I need to back off for a while and keep an eye on her. She is a puppy, after all, and they can be willful and destructive. We haven't seen any such behavior over these first 18 hours, though. She is playful this morning, and she knows her name because Isabelle in Chinon taught her to respond to it. Smart dog. Can you see how tiny she is?


When we got home with the puppy around noontime yesterday, we were able to introduce Callie and Natasha to each other out in the back yard. Walt stayed out there with them for a few minutes while I got our lunch ready. Both dogs were mildly curious about each other. I snapped a few photos from the bedroom window. Then they came in. It was all very smooth.


The tamarisk tree is in flower and is pretty right now, but the weather has turned chilly and damp — wouldn't you know it? We hope to be able to spend a lot of time outdoors with the two dogs over the next weeks and months. But it rained all afternoon and evening yesterday, starting around 2:30.


The same thing happened in 2007, when we brought Callie home in early May. After a gorgeous month of April, in May it started raining and we had the wettest summer we've had since we moved here in 2003. Let's hope the whole pattern doesn't repeat itself.

25 April 2017

Callie to meet Tasha today

Callie is in for a big surprise today. Walt and I will be driving over to Chinon to pick up Natasha (a.k.a Tasha) and bringing her home to Saint-Aignan around mid-day. With any luck, the weather will cooperate and we'll be able to spend part of the afternoon out in the back yard with the two dogs, giving them a chance to get to know each other. Tasha is a 9-week-old sheltie (Shetland sheepdog).


Here's a recent photo of 10-year-old Callie the border collie. When I took the picture, Callie was trying to get Walt to play with her by throwing her favorite tennis ball out in the yard. He did, and she was happy. I hope she'll be happy with a new playmate, and not too jealous.






Here is a recent photo of Tasha — she's a tricolor Sheltie puppy — that I grabbed off the breeder's web site yesterday. She was born on February 23, so she's just 9 weeks old.

24 April 2017

Pain de campagne

About 10 days ago, the woman who delivers bread four days a week to people in and around the village — she's called la porteuse de pain or "bread carrier" — let us know that the local bakery would be closed from April 18 to 25. Therefore, we'd have to make do without deliveries of baguettes for more than a week. Deliveries start up again tomorrow.


The first thing I did last Monday was to make a big loaf that would tide us over for a few days. Then the next time one of us went out in the car for any reason, we'd be able to stop in a boulangerie or even the supermarket and pick up some bread for the rest of the week.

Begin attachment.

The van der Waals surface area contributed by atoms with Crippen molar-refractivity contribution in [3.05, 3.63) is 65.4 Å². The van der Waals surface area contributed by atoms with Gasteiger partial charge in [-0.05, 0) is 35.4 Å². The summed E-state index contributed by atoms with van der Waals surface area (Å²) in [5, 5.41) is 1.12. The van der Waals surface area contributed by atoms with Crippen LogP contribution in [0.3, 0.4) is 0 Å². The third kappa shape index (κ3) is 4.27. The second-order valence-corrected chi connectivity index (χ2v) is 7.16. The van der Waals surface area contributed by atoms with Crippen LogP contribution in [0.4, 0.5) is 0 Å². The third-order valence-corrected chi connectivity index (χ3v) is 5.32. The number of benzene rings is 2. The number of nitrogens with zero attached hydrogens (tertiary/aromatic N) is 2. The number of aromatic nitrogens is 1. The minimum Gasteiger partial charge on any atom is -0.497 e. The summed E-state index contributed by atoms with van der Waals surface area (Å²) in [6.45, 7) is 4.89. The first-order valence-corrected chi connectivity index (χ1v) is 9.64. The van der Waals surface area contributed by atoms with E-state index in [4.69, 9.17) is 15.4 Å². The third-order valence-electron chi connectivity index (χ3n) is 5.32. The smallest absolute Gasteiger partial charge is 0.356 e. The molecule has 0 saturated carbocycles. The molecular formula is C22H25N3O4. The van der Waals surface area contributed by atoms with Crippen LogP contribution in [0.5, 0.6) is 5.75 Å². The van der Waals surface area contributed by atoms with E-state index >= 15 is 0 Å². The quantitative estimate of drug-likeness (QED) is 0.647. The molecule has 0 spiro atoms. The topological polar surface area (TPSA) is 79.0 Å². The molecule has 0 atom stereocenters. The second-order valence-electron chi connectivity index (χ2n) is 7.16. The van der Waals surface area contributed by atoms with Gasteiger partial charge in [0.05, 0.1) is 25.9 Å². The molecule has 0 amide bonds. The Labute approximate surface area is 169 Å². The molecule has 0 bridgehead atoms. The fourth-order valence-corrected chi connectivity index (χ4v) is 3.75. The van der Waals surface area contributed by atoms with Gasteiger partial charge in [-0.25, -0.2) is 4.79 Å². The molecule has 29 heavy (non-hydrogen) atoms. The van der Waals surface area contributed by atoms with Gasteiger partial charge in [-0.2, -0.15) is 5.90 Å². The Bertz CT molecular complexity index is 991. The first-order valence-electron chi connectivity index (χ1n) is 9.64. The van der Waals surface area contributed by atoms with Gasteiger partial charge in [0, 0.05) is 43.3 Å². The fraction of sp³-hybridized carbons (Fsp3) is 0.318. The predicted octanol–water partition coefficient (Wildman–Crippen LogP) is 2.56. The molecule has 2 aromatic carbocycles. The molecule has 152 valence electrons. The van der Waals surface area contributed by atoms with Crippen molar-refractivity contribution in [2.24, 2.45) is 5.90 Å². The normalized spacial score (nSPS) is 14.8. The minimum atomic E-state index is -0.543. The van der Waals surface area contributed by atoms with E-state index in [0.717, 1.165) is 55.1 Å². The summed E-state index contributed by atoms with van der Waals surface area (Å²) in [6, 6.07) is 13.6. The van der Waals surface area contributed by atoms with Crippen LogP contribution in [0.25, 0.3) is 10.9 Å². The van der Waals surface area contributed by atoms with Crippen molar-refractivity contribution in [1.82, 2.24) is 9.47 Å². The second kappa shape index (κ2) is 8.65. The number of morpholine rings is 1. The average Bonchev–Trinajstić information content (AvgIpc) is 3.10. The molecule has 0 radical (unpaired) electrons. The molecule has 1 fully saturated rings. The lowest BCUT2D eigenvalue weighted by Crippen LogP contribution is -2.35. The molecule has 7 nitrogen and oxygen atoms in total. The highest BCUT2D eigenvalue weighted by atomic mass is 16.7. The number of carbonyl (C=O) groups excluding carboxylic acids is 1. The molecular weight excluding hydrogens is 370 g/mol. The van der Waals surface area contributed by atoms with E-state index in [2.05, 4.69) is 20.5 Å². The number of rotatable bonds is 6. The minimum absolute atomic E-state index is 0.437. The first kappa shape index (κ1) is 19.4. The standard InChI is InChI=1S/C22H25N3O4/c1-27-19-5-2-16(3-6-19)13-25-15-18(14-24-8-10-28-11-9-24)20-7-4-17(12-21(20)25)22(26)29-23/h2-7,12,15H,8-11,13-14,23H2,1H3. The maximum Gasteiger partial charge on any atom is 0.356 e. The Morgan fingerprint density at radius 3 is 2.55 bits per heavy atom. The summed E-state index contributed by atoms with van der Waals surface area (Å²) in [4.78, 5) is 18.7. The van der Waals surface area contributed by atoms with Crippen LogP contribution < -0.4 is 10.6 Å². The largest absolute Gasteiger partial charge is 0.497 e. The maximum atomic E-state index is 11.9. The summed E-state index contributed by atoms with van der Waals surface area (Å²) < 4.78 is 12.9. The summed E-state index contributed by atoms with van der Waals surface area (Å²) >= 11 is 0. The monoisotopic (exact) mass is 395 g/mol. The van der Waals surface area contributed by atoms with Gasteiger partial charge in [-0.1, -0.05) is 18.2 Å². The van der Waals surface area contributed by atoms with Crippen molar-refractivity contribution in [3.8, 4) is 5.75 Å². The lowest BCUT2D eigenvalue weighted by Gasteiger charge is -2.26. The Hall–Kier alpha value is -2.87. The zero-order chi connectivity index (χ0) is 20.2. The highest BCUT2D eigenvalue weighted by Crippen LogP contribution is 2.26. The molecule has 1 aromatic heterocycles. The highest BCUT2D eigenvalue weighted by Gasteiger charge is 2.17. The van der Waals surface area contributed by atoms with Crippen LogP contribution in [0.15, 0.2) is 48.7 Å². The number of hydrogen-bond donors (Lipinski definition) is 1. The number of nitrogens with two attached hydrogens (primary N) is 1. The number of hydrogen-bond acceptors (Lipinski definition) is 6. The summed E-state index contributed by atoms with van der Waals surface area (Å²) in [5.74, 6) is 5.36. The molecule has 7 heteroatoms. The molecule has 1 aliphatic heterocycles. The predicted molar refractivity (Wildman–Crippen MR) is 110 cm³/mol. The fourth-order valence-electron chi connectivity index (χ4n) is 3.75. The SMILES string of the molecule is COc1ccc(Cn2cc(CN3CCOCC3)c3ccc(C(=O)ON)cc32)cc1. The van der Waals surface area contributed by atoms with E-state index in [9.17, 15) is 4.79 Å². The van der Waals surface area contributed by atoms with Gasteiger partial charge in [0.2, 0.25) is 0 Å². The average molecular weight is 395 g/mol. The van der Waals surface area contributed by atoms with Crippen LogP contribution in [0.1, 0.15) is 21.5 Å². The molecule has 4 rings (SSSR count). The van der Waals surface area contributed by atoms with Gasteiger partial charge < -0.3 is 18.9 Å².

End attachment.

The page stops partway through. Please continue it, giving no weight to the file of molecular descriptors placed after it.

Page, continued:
I went down to the cellier (the cold pantry off the utility room) to check on our supply of flours. There I found a partially used bag of whole-grain rye flour and another of whole-grain wheat flour. Combined with some all-purpose flour, yeast, salt, and water, those would make a good loaf of the kind called pain de campagne — country-style bread — in France.


Here it is. I included one secret ingredient, which was about a tablespoon of American molasses that I brought back from the U.S. in February. Molasses is known as "black treacle" in the U.K. and other countries. I'm not sure you can find a French equivalent very easily. The big loaf I made baked up crusty on the outside and tender in the middle, with a nice crumb and a nice taste. It made good toast, and was good with cheese.

23 April 2017

Comparisons

Compare these photos to the ones I posted yesterday. Leaves in the vineyard that were green and tender are now brown and crisp because of the recent freeze.



The damage is spotty. Don't get the idea that the whole vineyard looks like this. But too much of it does. The weather has warmed up now, but predictions are for more cold weather later this coming week.



On some "canes" (or sarments), one set of leaves is green and untouched, while another, nearby, is crinkled and brown. It's hard to understand how some leaves froze and others didn't.


Nobody yet knows how much the 2017 grape harvest will be reduced because of these two or three cold April days. As a consumer, it matters to me, because wine prices will inevitably go up. I've already seen local prices double over the past 14 years. And it certainly matters to people who are trying to make a living by growing grapes and making and selling wine.


These are the "smudge pots" that the owners of the Domaine de la Renaudie wine operation set out and lit in a couple of vineyard plots to try to limit the damage. They're called bougies antigel in French — bougie means "candle." I think the theory is that the heat released from the fires in these pots creates air currents that keep frigid air from settling at ground level and freezing tender new growth. These bougies were set out in every other row of a parcel of vines (Chardonnay grapes) and every few meters for the length of the long rows.